Recently there has been a lot of movement on the market for newsreaders and news aggregator apps, and it looks like it’s nearing a point of saturation. Smaller contenders have either folded or got taken over by bigger competitors. Old Media is now also getting into the fray and launching its own newsreaders to reclaim the eyeballs they had previously lost to third-party apps like Flipboard, Zite or Prismatic.
The good thing about this situation: Simply replicating what everyone else is doing just won’t work anymore. Only those willing to take risks, experiment and try out new things can hope to create entirely new markets for themselves. Interesting times, for publishers, writers and readers alike.
News App or All-You-Can-Eat Buffet?
The first personalized newsreaders seemed like the perfect solution to the problem of finding relevant content in an ocean of noise. Their big promise: They would learn what their users wanted and then find this content.
In many newsreaders, first-timer users are welcomed by a prompt to pick a number of topics they are interested in. The assumption is that people mentally organize their interests in silos like “Design”, “Finance”, “Sports”, “Politics” and want to choose what content the app puts in their feed.
This pattern is so old and ubiquitous, it’s likely that if a bunch of people sat in a room and sketched what features they would expect in a newsreader, many would come up with screens like this. But is that because we really want this, or are we just so used to seeing it that we think we want this?
On a surface level, selecting topics of interest makes sense. After all, why would anyone want to read an article about the inner workings of the European Central Bank if they didn’t really care about monetary politics? Why wouldn’t I want to read about a hollywood actors marriage troubles if I liked reading celebrity gossip?
The problem with this approach and how it is implemented in the newsreaders I have tried out myself: getting a truly reliable and relevant newsfeed never worked out. Invariably, my feed ended up filled with inflammatory clickbait and low-quality articles from content farms — just because it happened to mention the right keywords. Instead of a smart assistant that helped me cut through the noise, I just got another channel for pointless distractions.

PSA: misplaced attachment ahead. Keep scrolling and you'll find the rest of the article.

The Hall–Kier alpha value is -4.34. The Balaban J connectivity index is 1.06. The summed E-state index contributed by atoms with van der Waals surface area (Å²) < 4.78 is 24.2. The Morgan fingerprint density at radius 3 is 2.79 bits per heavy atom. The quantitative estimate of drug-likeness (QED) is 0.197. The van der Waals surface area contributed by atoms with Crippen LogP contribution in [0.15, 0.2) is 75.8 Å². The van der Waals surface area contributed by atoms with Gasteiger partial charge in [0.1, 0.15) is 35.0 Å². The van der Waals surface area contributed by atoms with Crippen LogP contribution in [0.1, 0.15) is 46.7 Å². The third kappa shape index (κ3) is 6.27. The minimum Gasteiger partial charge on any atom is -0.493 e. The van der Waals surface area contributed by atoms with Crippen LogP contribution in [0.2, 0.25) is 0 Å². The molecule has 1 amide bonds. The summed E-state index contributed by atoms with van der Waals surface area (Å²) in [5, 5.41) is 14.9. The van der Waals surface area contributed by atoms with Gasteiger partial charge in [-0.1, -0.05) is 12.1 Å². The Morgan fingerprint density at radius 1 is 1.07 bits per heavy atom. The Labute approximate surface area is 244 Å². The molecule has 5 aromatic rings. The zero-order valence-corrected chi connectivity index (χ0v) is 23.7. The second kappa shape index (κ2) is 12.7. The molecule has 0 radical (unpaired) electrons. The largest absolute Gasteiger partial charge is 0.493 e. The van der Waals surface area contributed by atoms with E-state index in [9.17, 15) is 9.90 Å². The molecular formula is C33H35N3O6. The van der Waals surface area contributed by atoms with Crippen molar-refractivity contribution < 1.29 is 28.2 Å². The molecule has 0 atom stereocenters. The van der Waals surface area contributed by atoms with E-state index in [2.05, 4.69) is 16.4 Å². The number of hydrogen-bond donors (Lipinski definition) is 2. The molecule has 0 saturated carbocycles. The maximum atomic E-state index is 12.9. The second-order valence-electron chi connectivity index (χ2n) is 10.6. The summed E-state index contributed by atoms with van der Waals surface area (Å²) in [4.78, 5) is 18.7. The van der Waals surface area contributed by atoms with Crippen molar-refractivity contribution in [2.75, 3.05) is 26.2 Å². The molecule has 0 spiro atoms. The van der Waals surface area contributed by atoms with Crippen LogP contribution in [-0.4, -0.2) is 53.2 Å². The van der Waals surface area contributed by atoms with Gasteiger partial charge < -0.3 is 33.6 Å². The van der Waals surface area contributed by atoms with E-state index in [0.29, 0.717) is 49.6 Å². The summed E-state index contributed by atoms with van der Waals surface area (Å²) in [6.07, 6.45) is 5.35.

The thinking behind topic-based discovery is flawed: People never had a problem finding good content on topics they were already interested in. They are familiar with the select, few sources they know they can rely on.
Less, But Better
One of the best articles I have read last year was about a topic I thought I couldn’t be less interested in: Fantasy Football leagues. What pulled me in and made me read the entire piece in one go was excellent writing, from the first sentence on. Had I relied on the feed of an “all-you-can-eat” newsreader and it’s topic based selection, I probably wouldn’t even know the article existed. Even if it had made it into my feed, it would have competed for my attention against dozens of lower quality articles.
What we should expect from news apps today is not that they try to organize the chaos of available content, but that they cut through the noise and give us less, higher quality content.
We should think again if catch-all newsreaders are serving our need for information best. There are interesting, alternative approaches to how apps can deliver news. Not all of these will end up disrupting the news market, but their existence is hopefully a sign of an increasing willingness to experiment instead of regurgitating what others have done before.
Apps like Yahoo News Digest deliberately limit the amount of available information by sending out two daily news briefings, one in the morning, one in the evening, with only handful of articles; The delightful Quartz News with it’s “conversational” newsfeed gives users brief, on-point summaries of each news item, with the option to uncover more details if the story is interesting; Or the Dutch startup Blendle that makes high-quality print journalism available on the internet. Each piece is hand-picked and vouched for by editors.
I think this is great news for publishers, editors, and writers: The less we are willing to expose ourselves to the noise and clutter of regular newsfeeds, the more important writing quality and in-depth reporting will become. The time is right for a shift from quantity to quality.